Starring Laura Dern, Michelle Williams, Kristen Stewart, Lily Gladstone and Rene Auberjonois. Written for the screen and directed by Kelly Reichardt.

The films of Kelly Reichardt take place in the space between words, within pauses and gestures. The silences are deafening and a lot of the time when people talk they may as well not be saying anything at all. Certain Women, this staggeringly talented writer-director’s sixth feature, is perhaps the purest distillation of Reichardt’s sensibility and might be her best film yet.

Like the previous pictures it’s a real grower – with exchanges and glances taking root in your mind and sometimes not flowering until a couple days later. (I’ve often confessed that during Reichardt’s 2006 breakthrough Old Joy I couldn’t wait for it to be over and then didn’t stop thinking about it for weeks afterwards.) These are not films for impatient viewers, but when they eventually land the impact can be seismic.

Adapted from a book of short stories by Maile Meloy, Certain Women consists of three brief vignettes about loneliness and miscommunication, overlapping slightly in the Montana locations and shared bit players but chiefly united by the emotional isolation of our protagonists. The first finds Laura Dern as the harried attorney for a blowhard (Jared Harris) with a hopeless workman’s comp case. In the second we meet Michelle Williams as a brittle professional woman struggling to keep up appearances in spite of her cheating husband and disinterested daughter. The third, most devastating story stars newcomer Lily Gladstone as a horse trainer who takes an extracurricular interest in a night-school teacher played by the ever-captivating (and completely oblivious) Kristen Stewart.

What strikes you almost immediately about these women is just how exhausted they are. Everybody here works too long and too late, illustrated via telltale details like Dern’s half-tucked sweater or Stewart wiping her mouth with a diner napkin that’s still wrapped around the silverware. Reichardt’s movies excel at such granular specifics (which is probably why they work so well on repeat viewings), following her characters through seemingly mundane day-to-day tasks and so fully immersing the viewer in their worlds that I could practically feel this film’s crisp, Northwestern autumn in a climate-controlled auditorium.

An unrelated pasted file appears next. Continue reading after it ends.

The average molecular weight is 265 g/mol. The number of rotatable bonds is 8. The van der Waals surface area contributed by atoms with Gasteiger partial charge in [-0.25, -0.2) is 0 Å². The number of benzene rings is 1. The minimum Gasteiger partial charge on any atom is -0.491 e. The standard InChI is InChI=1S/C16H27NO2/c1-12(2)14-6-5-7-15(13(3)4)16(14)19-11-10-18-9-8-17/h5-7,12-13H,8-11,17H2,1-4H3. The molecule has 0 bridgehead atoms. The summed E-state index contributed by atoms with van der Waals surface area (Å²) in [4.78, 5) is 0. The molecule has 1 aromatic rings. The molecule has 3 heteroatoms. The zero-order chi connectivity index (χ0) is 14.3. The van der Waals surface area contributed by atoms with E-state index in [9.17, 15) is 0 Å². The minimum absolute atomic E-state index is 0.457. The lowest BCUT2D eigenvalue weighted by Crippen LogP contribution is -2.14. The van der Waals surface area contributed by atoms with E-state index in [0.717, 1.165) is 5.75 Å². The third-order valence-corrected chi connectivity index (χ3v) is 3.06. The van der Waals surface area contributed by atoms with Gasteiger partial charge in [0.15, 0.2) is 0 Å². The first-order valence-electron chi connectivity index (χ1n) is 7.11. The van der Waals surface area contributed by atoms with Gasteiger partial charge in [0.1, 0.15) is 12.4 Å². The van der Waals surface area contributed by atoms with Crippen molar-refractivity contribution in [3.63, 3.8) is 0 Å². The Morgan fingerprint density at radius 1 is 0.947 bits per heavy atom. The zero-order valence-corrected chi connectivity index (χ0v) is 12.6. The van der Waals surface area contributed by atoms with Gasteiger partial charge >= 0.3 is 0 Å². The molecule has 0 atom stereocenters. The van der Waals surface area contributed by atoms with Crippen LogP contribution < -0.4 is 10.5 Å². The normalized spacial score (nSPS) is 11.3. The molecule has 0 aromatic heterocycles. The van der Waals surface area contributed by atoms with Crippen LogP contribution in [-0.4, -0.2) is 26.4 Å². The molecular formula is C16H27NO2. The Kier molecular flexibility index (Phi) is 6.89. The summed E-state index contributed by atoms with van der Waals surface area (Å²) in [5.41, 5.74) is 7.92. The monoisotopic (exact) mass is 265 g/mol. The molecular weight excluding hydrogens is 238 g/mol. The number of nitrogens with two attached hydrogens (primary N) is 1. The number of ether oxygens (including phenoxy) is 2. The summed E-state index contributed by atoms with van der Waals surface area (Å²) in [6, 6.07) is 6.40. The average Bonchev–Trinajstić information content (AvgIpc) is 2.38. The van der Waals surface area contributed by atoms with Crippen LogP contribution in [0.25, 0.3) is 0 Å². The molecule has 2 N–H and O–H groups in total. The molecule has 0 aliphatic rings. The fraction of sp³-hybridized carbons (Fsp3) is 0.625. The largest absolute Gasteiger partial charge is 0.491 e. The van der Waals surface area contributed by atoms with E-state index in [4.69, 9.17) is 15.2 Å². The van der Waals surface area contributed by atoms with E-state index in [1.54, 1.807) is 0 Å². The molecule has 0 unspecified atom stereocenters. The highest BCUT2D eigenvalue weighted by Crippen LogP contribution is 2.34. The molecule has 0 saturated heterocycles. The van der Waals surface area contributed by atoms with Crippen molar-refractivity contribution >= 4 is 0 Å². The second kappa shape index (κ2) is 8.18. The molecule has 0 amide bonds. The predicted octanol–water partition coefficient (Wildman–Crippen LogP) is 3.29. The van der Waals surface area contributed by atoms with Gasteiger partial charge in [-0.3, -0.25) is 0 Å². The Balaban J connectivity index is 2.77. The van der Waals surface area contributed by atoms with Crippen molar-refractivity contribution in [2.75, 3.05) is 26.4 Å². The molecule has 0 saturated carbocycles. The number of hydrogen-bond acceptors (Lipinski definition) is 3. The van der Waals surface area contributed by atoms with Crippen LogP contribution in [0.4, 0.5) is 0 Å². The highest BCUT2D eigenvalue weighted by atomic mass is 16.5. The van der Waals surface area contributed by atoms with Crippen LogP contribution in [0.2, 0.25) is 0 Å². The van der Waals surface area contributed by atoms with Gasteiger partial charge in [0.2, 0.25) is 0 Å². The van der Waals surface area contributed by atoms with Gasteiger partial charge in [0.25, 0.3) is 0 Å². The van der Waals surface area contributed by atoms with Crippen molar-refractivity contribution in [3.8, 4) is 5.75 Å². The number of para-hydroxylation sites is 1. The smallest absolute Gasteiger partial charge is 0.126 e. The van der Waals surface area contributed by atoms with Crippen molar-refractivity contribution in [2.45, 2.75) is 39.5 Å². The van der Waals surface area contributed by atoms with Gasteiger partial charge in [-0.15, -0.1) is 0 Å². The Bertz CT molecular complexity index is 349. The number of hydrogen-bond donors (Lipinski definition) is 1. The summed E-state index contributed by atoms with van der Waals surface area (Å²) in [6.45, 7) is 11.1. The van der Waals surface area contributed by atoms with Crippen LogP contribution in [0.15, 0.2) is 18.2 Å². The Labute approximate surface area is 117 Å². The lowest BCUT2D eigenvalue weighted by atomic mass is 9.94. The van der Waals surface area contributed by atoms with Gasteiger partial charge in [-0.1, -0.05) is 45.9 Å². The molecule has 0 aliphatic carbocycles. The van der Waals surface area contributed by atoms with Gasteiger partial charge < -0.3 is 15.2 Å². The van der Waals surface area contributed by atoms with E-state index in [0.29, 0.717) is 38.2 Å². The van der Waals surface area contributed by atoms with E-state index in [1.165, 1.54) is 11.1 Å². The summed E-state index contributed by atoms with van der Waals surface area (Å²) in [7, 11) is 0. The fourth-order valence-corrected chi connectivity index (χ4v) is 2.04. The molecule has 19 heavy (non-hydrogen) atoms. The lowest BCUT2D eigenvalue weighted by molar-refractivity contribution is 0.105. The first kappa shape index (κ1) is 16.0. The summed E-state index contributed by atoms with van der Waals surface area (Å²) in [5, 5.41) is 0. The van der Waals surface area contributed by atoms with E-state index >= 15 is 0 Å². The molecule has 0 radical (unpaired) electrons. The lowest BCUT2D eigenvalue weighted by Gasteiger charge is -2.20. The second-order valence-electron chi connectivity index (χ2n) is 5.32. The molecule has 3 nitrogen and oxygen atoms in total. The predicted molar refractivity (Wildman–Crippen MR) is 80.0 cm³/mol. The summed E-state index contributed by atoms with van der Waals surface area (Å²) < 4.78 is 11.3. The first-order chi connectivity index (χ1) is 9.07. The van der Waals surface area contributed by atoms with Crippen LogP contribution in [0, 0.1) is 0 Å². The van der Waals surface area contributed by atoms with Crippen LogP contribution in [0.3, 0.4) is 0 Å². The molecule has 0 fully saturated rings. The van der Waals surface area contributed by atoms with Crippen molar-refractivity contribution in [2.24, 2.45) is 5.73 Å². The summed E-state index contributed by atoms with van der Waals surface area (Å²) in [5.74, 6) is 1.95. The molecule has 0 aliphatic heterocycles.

The stories in Certain Women don’t intersect so much as they echo one another and reverberate. When Dern drags Harris to another lawyer for a second opinion she discovers her client is far more amenable to her advice when he’s hearing it from a man. This is mirrored by an excruciatingly protracted sequence during which Williams tries to buy some sandstone from an area old-timer (Robert Altman favorite Rene Auberjonois) who passive-aggressively only answers to her husband. But then nobody ever really listens to one another in this movie, as most achingly portrayed when Stewart talks her way right past Gladstone’s wide-eyed adoration.

The movie can be devastatingly funny, albeit in its own peculiar way. Laura Dern has one of the best “I don’t have time for this shit” faces in the business, and I laughed out loud to learn that Williams’ character — a Whole Foods-type of city gal determined to build the most “authentic” country house money can buy – named her daughter “Guthrie.” Because of course she did.

Williams is the ringer here, having already starred in Riechardt’s Wendy And Lucy and Meek’s Cutoff. She gives us the story of her life just in the way she sneaks a cigarette out on a hiking trail, which is crucial because there are no big speeches in Kelly Reichardt movies for people to blab about their feelings, and if they tried they wouldn’t be able to put them into words anyway.

This is a film about behavior, with complicated emotions conveyed by actions and inferences that go tragically unnoticed. But look closely enough and you’ll see every one of these Certain Women (and some of their sad-sack men) reaching out, yearning to be heard. That’s why it breaks your heart.


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